Ender’s Game is one of my favorite books; usually, if a film adaptation of a book I love flops, then I’m pissed because its images sneak into my vision of the story. I’m happy to say that this won’t be a problem with Ender’s Game—there was so little to it that I don’t think it’ll stick at all. Now all that’s left is to donate $8.25 to my favorite pro-equality charity in order to offset any pennies sneaking into producer Card’s pockets, and forget the whole thing ever happened. Which won’t be hard. Yup, there, it’s gone.

ENDER'S GAME

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9 Comments

  1. Nicely said! I enjoyed the movie, but that was largely due to the fact that I was mentally filling in all of the character development they left out. I thought they really needed another hour’s worth of time to tell the story on screen; Ender didn’t have a chance to grow up, or be gradually broken down, as he was in the book. That said — Asa Butterfield did a great job with a difficult role. (But it drove me nuts that Bean was in his launch group.)

    • Thanks, Cassie! Yes, I was mentally filling in character development too, I think. Ah, well . . .

  2. Margalit

     /  November 8, 2013

    I agree that this is a tremendous disappointment, although not surprising. Thanks for the helpful review: I think instead of seeing the movie, I’ll reread the book!

  3. Porkchop

     /  November 6, 2013

    I was disappointed too. I agree that the interiority of the characters is a tremendous challenge in a film adaptation, but I think the biggest problem is that in a GOOD book, the relationship between the medium and the audience is already perfect, so any major change runs a big risk of asking the audience to imagine too much or too little.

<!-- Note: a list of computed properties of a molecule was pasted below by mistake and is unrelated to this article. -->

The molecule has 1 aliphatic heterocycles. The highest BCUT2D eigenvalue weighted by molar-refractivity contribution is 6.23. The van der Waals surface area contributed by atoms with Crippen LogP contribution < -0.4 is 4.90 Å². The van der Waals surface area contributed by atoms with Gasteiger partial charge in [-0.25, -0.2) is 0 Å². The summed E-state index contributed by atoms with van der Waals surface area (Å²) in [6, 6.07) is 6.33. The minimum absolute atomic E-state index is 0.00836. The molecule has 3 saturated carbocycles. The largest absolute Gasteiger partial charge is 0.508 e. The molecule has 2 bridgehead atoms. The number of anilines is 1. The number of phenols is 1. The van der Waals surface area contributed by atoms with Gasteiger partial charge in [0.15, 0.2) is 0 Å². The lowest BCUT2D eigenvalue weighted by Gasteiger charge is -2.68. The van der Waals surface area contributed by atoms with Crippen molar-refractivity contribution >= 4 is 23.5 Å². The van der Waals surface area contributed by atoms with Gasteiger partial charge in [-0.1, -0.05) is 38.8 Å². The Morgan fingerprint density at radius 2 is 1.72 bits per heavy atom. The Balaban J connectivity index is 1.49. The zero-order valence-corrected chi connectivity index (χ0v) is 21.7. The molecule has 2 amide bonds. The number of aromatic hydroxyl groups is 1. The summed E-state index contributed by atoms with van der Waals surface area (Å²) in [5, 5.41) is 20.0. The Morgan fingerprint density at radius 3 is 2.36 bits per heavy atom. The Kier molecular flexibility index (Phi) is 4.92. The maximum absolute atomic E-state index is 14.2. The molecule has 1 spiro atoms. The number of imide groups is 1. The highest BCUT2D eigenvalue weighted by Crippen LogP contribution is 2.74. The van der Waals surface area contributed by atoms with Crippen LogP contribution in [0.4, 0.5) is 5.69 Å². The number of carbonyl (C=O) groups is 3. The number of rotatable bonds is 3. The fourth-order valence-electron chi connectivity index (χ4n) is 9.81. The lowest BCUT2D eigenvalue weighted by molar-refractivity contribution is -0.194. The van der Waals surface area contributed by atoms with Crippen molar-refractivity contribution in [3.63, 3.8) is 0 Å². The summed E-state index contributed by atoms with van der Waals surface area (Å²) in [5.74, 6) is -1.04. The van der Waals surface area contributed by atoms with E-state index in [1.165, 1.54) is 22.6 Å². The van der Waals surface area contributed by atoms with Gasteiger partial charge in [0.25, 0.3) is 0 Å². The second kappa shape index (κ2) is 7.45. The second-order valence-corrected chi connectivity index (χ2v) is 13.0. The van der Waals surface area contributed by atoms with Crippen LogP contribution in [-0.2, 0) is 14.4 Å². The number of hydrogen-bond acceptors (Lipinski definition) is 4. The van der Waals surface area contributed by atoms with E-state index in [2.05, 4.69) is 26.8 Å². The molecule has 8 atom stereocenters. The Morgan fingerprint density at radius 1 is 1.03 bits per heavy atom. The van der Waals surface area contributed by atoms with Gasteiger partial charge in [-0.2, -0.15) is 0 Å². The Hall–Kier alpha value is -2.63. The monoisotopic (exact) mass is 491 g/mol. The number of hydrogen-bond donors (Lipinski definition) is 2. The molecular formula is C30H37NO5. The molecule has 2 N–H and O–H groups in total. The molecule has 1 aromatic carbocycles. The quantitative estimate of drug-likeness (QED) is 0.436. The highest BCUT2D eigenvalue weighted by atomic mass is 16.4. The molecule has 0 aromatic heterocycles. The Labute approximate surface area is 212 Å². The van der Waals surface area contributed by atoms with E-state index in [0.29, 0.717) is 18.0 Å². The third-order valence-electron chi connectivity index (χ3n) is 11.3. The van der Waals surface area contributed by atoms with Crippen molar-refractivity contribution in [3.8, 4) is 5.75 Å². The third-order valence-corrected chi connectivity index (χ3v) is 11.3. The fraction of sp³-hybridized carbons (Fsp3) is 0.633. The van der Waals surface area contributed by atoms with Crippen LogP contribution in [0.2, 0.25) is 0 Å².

I thought this movie focused too much on the challenge and expense of rendering zero g action and Ender’s video game sequences (which were good), and not enough on pacing or on set ups and payoffs. For example, you could shorten the back story to a title sequence montage, as long as you include Ender with Val and Peter, and then open the first act with Graff setting Ender up as a target on the transport ship (which has a payoff later on when Ender sets up Bean as a target in the battle room). I actually thought this movie looked like it had a 2.5 hour cut out there somewhere (not that that would have made it a good movie).

    In the book, the pace accelerates a lot in the Battle School. The number of pages devoted to Ender’s command of Dragon Army is small. They should have used the same pace in the movie, with montages or something (although this would have made the whole thing tremendously expensive), instead of speeding the action by just having less happen. They also could have had the story take place over a number of years, because Asa Butterfield and Hailey Steinfeld are amazing, and can no doubt act older and younger than their real age.

    • Yeah, I totally agree that they could’ve done the first bit on Earth through the credits.
      I found the collapse of having Bean be a launchie with Ender to be the stupidest one, because it flattened out all of the growth that Ender has from being the picked on one to being the commander. And, like you say, in the book he finds himself repeating what he was taught, but since they cut that part out of the movie, there was no reason to include Graff singling him out in the launch. And that was a mistake the film made over and over: they’d cut one half of something, but leave the other half in, even though it had no function without it’s other half. The Battle School years show over and over that Ender has no one to depend on but himself (every commander treats him badly; Petra ends up mad at him and won’t talk to him anymore, etc.), and that shows us all the *other* characters personalities as well. All of that’s gone, reduced to Harrison Ford telling us in one line, but never showing it again, so by the time they get to Command School, I don’t care about any of the characters at all.
      My real reaction, coming out of the movie, was: “if you take away everything about the characters, what’s the point of even making the movie?”
      Ah, well.

  4. weheartya

     /  November 6, 2013

    Disappointing, but not entirely surprising, we suppose. Glad to hear your thoughts on it, as you’re obviously very invested in the story and characters.